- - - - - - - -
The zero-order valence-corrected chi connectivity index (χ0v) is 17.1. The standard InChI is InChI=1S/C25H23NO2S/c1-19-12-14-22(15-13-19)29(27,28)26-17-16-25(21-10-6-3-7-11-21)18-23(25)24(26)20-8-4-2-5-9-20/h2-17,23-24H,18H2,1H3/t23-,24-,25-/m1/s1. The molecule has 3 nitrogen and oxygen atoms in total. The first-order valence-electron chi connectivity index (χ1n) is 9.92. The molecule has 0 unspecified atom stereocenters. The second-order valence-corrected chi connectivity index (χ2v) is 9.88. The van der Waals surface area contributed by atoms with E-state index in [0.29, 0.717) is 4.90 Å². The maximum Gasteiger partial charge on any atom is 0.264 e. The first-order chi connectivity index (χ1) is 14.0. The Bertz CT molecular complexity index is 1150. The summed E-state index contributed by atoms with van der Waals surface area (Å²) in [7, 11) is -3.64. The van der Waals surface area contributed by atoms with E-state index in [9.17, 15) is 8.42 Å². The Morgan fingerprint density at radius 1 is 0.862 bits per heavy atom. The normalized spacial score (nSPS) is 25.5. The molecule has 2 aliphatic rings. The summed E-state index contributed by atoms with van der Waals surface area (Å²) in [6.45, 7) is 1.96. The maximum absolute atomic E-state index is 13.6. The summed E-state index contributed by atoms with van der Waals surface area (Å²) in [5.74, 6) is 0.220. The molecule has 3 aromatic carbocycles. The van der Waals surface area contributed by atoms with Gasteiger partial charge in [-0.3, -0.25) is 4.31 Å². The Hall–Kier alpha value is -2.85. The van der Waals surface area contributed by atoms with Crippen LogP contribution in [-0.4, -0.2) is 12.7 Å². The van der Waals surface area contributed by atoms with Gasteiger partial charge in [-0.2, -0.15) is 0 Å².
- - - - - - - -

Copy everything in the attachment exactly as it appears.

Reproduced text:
The zero-order valence-corrected chi connectivity index (χ0v) is 17.1. The standard InChI is InChI=1S/C25H23NO2S/c1-19-12-14-22(15-13-19)29(27,28)26-17-16-25(21-10-6-3-7-11-21)18-23(25)24(26)20-8-4-2-5-9-20/h2-17,23-24H,18H2,1H3/t23-,24-,25-/m1/s1. The molecule has 3 nitrogen and oxygen atoms in total. The first-order valence-electron chi connectivity index (χ1n) is 9.92. The molecule has 0 unspecified atom stereocenters. The second-order valence-corrected chi connectivity index (χ2v) is 9.88. The van der Waals surface area contributed by atoms with E-state index in [0.29, 0.717) is 4.90 Å². The maximum Gasteiger partial charge on any atom is 0.264 e. The first-order chi connectivity index (χ1) is 14.0. The Bertz CT molecular complexity index is 1150. The summed E-state index contributed by atoms with van der Waals surface area (Å²) in [7, 11) is -3.64. The van der Waals surface area contributed by atoms with E-state index in [9.17, 15) is 8.42 Å². The Morgan fingerprint density at radius 1 is 0.862 bits per heavy atom. The normalized spacial score (nSPS) is 25.5. The molecule has 2 aliphatic rings. The summed E-state index contributed by atoms with van der Waals surface area (Å²) in [6.45, 7) is 1.96. The maximum absolute atomic E-state index is 13.6. The summed E-state index contributed by atoms with van der Waals surface area (Å²) in [5.74, 6) is 0.220. The molecule has 3 aromatic carbocycles. The van der Waals surface area contributed by atoms with Gasteiger partial charge in [-0.3, -0.25) is 4.31 Å². The Hall–Kier alpha value is -2.85. The van der Waals surface area contributed by atoms with Crippen LogP contribution in [-0.4, -0.2) is 12.7 Å². The van der Waals surface area contributed by atoms with Gasteiger partial charge in [-0.2, -0.15) is 0 Å².